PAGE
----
23 February 2008

To Cross The Aisle With John McCain

I always thought that I had a pretty good sense of direction. It's in my blood. After all, my Viking ancestors crossed the ocean in rowboats and somehow found the Vinland they sought on crisp Canadian shores. But apparently my Scandinavian senses are underdeveloped . . . which explains why I miss the melodic mark whenever I belt out Varjojen Virta on a Ram's Horn. You see, some time during the past few years some heavy hitters in the GOP changed direction and, unlike Leif Erikson, I'm still paddling around trying to figure out what happened.

It was only 8 years ago (that's 56 years to any clever blogging Border Collies reading this post) when I heard my friends on talk radio promise an end to the divisive politics that sustained the Clinton White House. And while I hadn't supported Dubya during the primaries, I believed that he could reach across the aisle and get things done. He had strong bloodlines, he was a man of action, and he had that endearing thing that he does to the English language. What's not to love? Then there was the way he corralled both Republicans and Democrats while he was Governor of Texas. If he could get those self-determined Cowboys and girls working together, how hard would it be for him to reach across the aisle in Washington after 8 years of Clinton conflict?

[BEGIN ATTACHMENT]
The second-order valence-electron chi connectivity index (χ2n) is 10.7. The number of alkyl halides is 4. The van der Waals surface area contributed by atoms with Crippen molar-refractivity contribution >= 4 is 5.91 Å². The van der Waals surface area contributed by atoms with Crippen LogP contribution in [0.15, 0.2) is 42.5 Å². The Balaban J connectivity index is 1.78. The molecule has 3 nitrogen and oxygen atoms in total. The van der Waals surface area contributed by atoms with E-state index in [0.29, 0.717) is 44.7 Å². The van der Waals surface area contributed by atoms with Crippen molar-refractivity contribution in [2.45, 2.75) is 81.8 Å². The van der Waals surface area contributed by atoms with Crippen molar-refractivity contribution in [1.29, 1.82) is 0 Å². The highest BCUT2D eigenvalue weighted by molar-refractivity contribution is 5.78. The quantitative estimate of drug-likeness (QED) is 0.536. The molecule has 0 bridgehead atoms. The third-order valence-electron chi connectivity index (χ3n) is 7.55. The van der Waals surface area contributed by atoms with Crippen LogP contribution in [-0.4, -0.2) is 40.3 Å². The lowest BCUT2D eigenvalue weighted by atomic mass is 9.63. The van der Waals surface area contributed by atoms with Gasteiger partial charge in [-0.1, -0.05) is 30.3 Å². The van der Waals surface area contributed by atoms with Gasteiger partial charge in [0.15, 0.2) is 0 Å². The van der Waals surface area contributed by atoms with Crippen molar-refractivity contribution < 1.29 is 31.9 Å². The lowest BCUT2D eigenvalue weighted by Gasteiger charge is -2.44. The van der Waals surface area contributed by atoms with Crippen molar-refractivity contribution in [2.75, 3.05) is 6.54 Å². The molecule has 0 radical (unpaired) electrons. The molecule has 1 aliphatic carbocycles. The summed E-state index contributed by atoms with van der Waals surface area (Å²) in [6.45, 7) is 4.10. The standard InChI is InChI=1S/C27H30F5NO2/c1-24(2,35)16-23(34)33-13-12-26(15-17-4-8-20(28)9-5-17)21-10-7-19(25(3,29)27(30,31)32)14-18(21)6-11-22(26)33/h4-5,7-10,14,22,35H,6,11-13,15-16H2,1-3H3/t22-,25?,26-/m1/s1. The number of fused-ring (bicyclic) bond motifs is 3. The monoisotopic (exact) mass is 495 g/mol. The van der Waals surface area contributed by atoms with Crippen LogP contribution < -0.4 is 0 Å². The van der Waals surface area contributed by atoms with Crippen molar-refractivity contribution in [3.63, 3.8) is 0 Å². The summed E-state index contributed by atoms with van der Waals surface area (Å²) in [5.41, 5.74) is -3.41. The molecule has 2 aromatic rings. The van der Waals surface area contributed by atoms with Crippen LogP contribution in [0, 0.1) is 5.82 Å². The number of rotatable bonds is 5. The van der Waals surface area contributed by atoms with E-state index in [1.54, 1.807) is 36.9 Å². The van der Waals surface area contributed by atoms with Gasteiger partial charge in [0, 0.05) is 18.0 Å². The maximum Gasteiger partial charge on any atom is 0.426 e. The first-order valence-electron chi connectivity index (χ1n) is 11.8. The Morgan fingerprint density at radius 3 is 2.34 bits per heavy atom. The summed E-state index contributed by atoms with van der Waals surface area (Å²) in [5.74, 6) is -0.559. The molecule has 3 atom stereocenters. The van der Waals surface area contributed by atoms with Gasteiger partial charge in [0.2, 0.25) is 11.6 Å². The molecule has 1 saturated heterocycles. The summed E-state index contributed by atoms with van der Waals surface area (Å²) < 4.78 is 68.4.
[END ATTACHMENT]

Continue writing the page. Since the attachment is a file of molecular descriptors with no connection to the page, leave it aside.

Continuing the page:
We all know now that, beyond the wake of 9/11, Bush failed to deliver the unity promised by his "compassionate conservatism." We all accept that. We all move on.

What troubles me now is the reaction from ultra-conservatives to the fact that John McCain actually has reached across to "the enemy." Some of the same people who touted Dubya's ability to unify now criticize the fact that McCain has actually done it. He's considered a traitor to the cause because of McCain-Kennedy, as if he didn't wash his hands afterward. His participation in the bipartisan Gang of Fourteen is thought more shocking than Tony dancing with Maria in West Side Story. Come on, John! When you’re a Jet, you’re a Jet all the way, from your first cigarette to your last dyin’ day.

I obviously missed the turn so somebody tell me, when did finding common ground become so distasteful to us? Of the three remaining Presidential frontrunners (McCain, Clinton and Obama . . . sorry, Mike) only John McCain has a chance to break down some of the walls of Washington. Only McCain has the moderate appeal and collegial respect to successfully cross the aisle when necessary. Is that really such a bad thing?